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Monday, 16 December 2019 18:15

Future Problem Solving Program International and Creativity Perceptions of Adolescents Featured

Written by Ivete Azevedo et al

Authors

Ivete Azevedo (Torrance Center-Portugal)
Mª de Fátima Morais (Universidade do Minho)
Bonnie Cramond (University of Georgia)
Amanda Franco (Universidade de Aveiro)

Abstract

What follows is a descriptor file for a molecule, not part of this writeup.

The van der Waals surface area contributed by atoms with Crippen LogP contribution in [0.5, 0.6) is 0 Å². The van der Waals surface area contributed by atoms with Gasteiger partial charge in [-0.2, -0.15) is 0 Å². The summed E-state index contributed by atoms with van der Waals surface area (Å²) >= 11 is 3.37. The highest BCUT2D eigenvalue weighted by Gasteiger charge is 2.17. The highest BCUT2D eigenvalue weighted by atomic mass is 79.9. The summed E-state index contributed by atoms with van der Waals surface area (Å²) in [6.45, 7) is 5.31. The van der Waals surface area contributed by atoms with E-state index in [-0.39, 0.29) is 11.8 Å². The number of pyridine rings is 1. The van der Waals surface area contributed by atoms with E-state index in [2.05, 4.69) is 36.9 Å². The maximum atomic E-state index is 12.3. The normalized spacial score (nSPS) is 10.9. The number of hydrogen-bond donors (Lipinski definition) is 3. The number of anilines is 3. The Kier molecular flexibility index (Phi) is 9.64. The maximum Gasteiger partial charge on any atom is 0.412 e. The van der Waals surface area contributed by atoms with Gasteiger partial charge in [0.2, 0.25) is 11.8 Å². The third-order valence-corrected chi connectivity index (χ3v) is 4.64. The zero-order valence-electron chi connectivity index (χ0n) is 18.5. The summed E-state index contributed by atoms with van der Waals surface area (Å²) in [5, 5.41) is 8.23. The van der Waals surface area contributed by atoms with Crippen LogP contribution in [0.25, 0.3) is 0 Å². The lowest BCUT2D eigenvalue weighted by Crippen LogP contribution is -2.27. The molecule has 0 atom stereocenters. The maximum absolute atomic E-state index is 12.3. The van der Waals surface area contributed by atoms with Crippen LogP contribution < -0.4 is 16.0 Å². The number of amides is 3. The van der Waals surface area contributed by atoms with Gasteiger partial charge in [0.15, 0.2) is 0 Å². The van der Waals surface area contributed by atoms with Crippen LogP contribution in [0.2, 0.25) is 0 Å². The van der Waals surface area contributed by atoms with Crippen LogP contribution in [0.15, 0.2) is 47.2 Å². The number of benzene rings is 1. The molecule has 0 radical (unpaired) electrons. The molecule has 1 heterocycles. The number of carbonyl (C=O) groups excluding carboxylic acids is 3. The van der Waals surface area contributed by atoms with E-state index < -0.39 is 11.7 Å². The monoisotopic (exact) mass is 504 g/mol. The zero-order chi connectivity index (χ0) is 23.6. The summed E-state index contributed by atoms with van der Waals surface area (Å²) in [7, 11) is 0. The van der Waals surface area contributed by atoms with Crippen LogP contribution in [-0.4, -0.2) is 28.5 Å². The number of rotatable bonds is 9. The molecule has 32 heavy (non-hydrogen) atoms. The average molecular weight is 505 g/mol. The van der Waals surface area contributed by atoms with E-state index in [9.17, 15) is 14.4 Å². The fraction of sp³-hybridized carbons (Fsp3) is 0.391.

The Future Problem Solving Program International (FPSPI) is one of the most popular internationally implemented programs to promote creativity, problem solving, and future interest and orientation in adolescents. However, a recent evaluation of the program found that students reported that they gained other lifetime skills, beyond the program’s goals, in personal, academic, and career experiences (Treffinger, Selby, & Crumel, 2012). But, does the FPSPI help students have accurate perceptions about creativity, and about the concepts of a creative pupil and a creative teacher? It is assumed that having accurate perceptions of creativity fosters a personal investment in creative skills. So, the purpose of this study was to examine the impact of the FPSPI on adolescents' perceptions of creativity and creative people in the school setting. The intervention program was administered to 77 students, who ranged in age from 12 to 17; the control group included 78 students with equivalent characteristics. In pretest and posttest assessment moments, students completed the scale Creativity and School – Perceptions of Students (Morais & Azevedo, 2011), composed of 25 Likert-type items organized into the dimensions of Accurate Perceptions and Erroneous Perceptions about creativity. Results show statistically significant differences between the experimental and the control group for accurate perceptions of creativity, which are favorable to the experimental group. These results are discussed in order to plan future research with the FPSPI, and to consider educational implications.